They're simply trading one hazardous ingredient for another, and it's only a matter of time before consumers realize the ruse. Aspartame may have received far more bad press than any of the other artificial sweeteners because (in my view) it is the worst of the artificial sweeteners, but studies have consistently found harm from other no- or low-calorie sweeteners as well.
This is particularly true when it comes to the effect artificial sweeteners has on your weight. Studies have also shown that artificial sweeteners worsen insulin sensitivity to a greater degree than sugar, and that animals fed artificial sweeteners develop a disrupted metabolic response to real sugar.21
Artificial sweeteners also promote other health problems associated with excessive sugar consumption, including heart disease,22 stroke,23,24,25 and Alzheimer's disease.
Many astroturfers who insist that there's "no scientific basis" for claims of harm conveniently ignore, or try to malign and downplay the many studies that actually do show harm, such as the cancer studies referenced above.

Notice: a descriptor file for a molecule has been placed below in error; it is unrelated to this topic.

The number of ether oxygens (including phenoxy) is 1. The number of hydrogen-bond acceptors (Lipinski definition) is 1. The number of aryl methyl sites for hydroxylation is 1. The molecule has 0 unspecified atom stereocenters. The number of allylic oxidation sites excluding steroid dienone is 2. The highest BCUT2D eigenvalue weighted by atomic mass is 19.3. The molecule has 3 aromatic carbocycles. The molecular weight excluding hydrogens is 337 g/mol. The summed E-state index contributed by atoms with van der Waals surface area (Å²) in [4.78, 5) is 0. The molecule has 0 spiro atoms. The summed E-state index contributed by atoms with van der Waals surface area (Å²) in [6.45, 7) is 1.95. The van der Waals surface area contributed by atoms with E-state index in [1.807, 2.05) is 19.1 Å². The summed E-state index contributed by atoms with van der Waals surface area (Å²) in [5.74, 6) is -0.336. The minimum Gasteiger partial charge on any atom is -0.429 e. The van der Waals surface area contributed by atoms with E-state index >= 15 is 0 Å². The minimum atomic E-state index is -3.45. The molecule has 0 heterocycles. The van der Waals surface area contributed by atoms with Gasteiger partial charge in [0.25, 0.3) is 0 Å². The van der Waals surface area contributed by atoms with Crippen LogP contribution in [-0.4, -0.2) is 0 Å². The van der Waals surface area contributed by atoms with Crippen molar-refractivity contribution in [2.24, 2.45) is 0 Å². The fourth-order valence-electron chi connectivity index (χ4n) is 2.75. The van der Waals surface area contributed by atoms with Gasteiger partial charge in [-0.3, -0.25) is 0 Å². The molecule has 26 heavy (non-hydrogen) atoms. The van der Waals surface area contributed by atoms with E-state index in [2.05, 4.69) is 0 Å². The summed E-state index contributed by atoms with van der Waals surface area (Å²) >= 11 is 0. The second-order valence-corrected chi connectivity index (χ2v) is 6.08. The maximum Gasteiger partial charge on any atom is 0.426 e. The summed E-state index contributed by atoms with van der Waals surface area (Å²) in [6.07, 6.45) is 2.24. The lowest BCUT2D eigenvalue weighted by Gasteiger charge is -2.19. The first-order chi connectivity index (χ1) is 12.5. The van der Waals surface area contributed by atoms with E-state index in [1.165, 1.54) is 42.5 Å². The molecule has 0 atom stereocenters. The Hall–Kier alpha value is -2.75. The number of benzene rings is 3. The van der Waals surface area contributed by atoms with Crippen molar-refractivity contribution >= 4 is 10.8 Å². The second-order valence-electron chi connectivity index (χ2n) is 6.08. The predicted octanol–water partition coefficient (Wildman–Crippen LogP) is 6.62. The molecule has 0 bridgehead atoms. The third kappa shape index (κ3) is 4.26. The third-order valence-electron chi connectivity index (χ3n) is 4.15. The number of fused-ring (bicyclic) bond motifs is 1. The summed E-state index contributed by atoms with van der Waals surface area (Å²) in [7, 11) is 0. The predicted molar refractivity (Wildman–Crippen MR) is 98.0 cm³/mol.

There are a number of industry front groups working to shape and mold public perception of "the facts," which includes which studies to believe and which ones to ignore.
As I discussed in a previous article, the Calorie Control Council is a front group association that represents manufacturers and suppliers of low-calorie, sugar-free, and reduced sugar foods and beverages. It is, of course, a staunch defender of aspartame's safety and effectiveness for weight management and diabetic control, and is quick to dismiss any research that suggests otherwise.